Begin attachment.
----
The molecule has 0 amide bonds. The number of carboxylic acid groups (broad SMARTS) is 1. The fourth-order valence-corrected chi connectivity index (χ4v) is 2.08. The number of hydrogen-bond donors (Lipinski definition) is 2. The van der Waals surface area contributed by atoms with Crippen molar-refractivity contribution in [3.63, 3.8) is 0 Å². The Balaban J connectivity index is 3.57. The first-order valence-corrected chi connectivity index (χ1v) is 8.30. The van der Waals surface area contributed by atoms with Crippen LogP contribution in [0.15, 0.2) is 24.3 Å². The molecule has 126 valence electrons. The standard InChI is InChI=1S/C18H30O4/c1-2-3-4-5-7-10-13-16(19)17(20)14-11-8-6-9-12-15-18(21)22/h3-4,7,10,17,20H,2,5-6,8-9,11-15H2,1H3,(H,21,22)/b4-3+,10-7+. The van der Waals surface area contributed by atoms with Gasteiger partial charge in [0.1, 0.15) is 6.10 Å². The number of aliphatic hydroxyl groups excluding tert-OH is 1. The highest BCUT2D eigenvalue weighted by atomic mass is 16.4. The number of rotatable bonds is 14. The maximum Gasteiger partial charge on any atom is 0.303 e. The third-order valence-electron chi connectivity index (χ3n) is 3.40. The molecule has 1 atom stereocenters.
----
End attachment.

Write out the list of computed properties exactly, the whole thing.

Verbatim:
The molecule has 0 amide bonds. The number of carboxylic acid groups (broad SMARTS) is 1. The fourth-order valence-corrected chi connectivity index (χ4v) is 2.08. The number of hydrogen-bond donors (Lipinski definition) is 2. The van der Waals surface area contributed by atoms with Crippen molar-refractivity contribution in [3.63, 3.8) is 0 Å². The Balaban J connectivity index is 3.57. The first-order valence-corrected chi connectivity index (χ1v) is 8.30. The van der Waals surface area contributed by atoms with Crippen LogP contribution in [0.15, 0.2) is 24.3 Å². The molecule has 126 valence electrons. The standard InChI is InChI=1S/C18H30O4/c1-2-3-4-5-7-10-13-16(19)17(20)14-11-8-6-9-12-15-18(21)22/h3-4,7,10,17,20H,2,5-6,8-9,11-15H2,1H3,(H,21,22)/b4-3+,10-7+. The van der Waals surface area contributed by atoms with Gasteiger partial charge in [0.1, 0.15) is 6.10 Å². The number of aliphatic hydroxyl groups excluding tert-OH is 1. The highest BCUT2D eigenvalue weighted by atomic mass is 16.4. The number of rotatable bonds is 14. The maximum Gasteiger partial charge on any atom is 0.303 e. The third-order valence-electron chi connectivity index (χ3n) is 3.40. The molecule has 1 atom stereocenters.